by Alex Kleczewski, survivor and LOSS volunteer

In a gift of vulnerability and community, Alex is sharing her grief and healing journey with us in a 30-day blog series as she responds to “The Mourner’s Book of Hope: 30 Days of Inspiration” by Alan D. Wolfelt, Ph.D.  Alex is an OSU student and LOSS volunteer. She lost her dad, Mark, to suicide in June 2017.

Change is hard and change is scary. This past year has been full of change—some for the good, and some for the bad—but all out of my control. I find myself being angry sometimes when I think about the change that was forced on me. I didn’t choose the path that I have been led down, and that is the most frustrating part of the entire situation.

Change was hard to swallow in the beginning. Something as dumb as moving college houses when I came back to school in August brought about a lot of stress and emotion. I wondered how I would be able to leave the last place where my life was normal. I wondered how I could leave the last place my dad was and never be able to return again. I wondered how I would balance and survive school, work, and life. I wondered how I would survive.

The physical changes are aided by endless support. Everyone knows what is going on and is there to offer support and help in any way that they can. The emotional changes are a different story. No one understood the pain I felt from losing my best friend. No one understood the ache that would arise when something would happen and I would go to call or text my dad, only to realize that I couldn’t do that anymore. No one understood the change in mindset I had towards life and challenges. The emotional changes began to overwhelm and take over.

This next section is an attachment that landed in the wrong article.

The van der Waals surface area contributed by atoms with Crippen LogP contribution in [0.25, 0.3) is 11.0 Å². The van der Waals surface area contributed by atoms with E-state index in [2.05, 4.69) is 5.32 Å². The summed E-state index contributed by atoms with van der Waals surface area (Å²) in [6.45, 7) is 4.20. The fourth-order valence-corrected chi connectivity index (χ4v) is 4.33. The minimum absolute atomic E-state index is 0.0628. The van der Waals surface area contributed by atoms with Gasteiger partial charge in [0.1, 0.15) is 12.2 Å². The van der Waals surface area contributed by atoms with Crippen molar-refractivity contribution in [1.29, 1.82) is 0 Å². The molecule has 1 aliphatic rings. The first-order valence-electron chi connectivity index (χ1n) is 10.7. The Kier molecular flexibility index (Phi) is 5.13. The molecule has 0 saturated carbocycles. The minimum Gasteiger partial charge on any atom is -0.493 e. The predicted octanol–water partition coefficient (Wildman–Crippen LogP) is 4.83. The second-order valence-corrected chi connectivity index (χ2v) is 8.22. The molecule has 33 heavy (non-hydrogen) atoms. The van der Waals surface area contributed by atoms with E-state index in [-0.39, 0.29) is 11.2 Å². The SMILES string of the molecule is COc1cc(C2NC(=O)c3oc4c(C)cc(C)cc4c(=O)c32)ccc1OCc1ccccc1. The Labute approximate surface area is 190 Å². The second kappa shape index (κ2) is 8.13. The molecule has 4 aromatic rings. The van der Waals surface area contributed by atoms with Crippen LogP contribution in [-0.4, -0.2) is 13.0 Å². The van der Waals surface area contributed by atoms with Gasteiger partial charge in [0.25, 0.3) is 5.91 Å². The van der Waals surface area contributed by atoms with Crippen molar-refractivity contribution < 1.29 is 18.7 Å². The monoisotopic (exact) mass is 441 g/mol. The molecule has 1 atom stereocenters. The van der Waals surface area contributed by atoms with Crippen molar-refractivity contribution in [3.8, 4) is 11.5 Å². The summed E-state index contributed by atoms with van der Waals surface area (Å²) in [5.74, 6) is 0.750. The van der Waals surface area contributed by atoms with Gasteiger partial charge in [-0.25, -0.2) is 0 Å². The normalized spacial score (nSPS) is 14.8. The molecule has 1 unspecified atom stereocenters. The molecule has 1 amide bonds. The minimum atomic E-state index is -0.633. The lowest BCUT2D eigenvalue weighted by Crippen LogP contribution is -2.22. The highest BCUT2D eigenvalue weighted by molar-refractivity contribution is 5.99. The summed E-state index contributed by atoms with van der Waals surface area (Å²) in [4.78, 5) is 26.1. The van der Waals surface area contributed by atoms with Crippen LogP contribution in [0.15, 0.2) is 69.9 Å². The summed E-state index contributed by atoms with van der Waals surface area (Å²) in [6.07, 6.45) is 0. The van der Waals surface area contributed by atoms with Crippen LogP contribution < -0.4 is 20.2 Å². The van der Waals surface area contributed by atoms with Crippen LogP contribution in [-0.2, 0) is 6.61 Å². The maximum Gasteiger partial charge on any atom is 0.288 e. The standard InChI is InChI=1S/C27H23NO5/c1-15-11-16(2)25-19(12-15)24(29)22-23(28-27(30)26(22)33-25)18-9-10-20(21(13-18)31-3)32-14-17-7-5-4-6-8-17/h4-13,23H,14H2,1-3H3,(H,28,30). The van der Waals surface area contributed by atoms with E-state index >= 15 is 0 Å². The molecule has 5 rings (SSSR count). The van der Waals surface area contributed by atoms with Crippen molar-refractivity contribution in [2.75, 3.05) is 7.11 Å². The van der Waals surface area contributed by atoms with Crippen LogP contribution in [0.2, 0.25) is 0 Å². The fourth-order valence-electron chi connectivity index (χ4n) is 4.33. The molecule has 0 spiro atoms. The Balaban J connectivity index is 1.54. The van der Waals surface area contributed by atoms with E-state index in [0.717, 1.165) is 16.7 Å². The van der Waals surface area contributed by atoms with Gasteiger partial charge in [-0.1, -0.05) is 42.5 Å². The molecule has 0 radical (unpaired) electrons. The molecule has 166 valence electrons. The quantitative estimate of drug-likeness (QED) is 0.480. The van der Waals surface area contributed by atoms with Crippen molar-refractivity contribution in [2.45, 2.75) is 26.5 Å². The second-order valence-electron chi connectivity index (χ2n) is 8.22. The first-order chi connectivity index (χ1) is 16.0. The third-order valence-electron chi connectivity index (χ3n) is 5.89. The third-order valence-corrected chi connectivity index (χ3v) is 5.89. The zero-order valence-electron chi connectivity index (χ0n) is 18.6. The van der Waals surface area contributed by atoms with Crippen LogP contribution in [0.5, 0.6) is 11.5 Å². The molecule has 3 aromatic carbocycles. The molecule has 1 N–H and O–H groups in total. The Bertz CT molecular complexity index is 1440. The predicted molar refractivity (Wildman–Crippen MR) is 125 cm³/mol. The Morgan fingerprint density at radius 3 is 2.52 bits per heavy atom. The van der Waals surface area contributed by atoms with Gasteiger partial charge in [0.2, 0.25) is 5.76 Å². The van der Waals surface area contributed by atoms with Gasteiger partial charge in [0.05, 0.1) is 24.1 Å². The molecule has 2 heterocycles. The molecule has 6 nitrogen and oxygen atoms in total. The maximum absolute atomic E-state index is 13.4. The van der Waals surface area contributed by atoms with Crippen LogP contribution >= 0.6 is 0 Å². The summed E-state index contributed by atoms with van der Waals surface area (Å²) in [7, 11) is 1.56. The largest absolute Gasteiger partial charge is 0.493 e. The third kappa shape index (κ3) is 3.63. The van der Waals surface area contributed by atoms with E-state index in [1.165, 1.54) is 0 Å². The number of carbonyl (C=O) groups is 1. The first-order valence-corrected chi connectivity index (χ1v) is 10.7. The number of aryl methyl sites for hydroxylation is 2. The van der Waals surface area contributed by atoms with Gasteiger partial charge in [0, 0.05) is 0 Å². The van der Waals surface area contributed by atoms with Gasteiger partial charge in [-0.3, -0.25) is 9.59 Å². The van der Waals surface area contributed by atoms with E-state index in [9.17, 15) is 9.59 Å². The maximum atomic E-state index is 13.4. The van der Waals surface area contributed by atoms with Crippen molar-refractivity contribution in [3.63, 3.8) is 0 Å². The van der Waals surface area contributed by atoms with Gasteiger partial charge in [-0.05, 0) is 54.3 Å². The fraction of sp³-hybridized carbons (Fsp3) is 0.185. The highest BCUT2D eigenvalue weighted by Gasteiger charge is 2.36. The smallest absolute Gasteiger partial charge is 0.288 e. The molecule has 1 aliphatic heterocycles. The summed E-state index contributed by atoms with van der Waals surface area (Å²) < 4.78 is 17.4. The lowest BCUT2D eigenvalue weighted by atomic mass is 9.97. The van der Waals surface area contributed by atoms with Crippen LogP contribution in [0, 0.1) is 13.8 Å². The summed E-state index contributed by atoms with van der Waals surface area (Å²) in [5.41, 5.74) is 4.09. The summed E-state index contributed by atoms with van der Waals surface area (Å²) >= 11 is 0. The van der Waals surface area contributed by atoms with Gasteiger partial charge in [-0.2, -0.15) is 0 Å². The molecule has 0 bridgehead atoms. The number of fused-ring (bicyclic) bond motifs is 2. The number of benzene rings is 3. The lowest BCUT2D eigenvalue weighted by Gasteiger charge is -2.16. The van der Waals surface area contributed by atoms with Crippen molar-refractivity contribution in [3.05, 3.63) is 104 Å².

With the loss of a loved one to suicide, there is what seems like an endless amount of change. It’s exhausting and can be really discouraging at times. I found that I used to dread the change and was scared of it. Now, I’m not scared anymore. I have learned to appreciate what the change brings me. It might take a few weeks to see some good in a situation, but eventually, it’ll show up.

Grief gets a little easier when you become better at searching for the speck of light in the dark.

“The Mourner’s Book of Hope: 30 Days of Inspiration” by Alan D. Wolfelt, Ph.D. is available on Amazon. When you log in to Amazon using Amazon Smile and choose Franklin County LOSS as your designated charity, a portion of the sale will be donated to LOSS’s programs for survivors.